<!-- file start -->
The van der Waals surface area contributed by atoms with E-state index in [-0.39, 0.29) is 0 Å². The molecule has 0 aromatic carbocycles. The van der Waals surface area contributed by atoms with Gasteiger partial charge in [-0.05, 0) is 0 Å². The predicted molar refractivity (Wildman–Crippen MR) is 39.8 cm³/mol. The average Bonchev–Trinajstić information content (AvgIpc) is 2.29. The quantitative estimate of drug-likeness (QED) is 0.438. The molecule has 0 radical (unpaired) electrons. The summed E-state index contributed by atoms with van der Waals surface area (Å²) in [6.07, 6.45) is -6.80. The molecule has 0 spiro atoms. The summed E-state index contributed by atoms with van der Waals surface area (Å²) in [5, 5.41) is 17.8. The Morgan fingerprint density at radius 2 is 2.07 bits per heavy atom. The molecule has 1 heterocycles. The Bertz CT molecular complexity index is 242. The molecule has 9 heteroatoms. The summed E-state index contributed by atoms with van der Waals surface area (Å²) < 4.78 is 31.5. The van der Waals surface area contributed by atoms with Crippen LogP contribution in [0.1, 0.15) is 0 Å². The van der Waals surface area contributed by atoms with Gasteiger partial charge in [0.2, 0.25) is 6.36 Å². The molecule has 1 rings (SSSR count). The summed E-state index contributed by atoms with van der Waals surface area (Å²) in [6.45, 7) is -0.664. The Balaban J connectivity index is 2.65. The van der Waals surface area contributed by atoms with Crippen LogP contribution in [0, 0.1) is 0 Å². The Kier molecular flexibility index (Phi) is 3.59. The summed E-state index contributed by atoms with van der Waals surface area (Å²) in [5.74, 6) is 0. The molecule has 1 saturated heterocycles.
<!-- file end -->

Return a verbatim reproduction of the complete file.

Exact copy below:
The van der Waals surface area contributed by atoms with E-state index in [-0.39, 0.29) is 0 Å². The molecule has 0 aromatic carbocycles. The van der Waals surface area contributed by atoms with Gasteiger partial charge in [-0.05, 0) is 0 Å². The predicted molar refractivity (Wildman–Crippen MR) is 39.8 cm³/mol. The average Bonchev–Trinajstić information content (AvgIpc) is 2.29. The quantitative estimate of drug-likeness (QED) is 0.438. The molecule has 0 radical (unpaired) electrons. The summed E-state index contributed by atoms with van der Waals surface area (Å²) in [6.07, 6.45) is -6.80. The molecule has 0 spiro atoms. The summed E-state index contributed by atoms with van der Waals surface area (Å²) in [5, 5.41) is 17.8. The Morgan fingerprint density at radius 2 is 2.07 bits per heavy atom. The molecule has 1 heterocycles. The Bertz CT molecular complexity index is 242. The molecule has 9 heteroatoms. The summed E-state index contributed by atoms with van der Waals surface area (Å²) < 4.78 is 31.5. The van der Waals surface area contributed by atoms with Crippen LogP contribution in [0.1, 0.15) is 0 Å². The van der Waals surface area contributed by atoms with Gasteiger partial charge in [0.2, 0.25) is 6.36 Å². The molecule has 1 rings (SSSR count). The summed E-state index contributed by atoms with van der Waals surface area (Å²) in [6.45, 7) is -0.664. The Balaban J connectivity index is 2.65. The van der Waals surface area contributed by atoms with Crippen LogP contribution in [0, 0.1) is 0 Å². The Kier molecular flexibility index (Phi) is 3.59. The summed E-state index contributed by atoms with van der Waals surface area (Å²) in [5.74, 6) is 0. The molecule has 1 saturated heterocycles.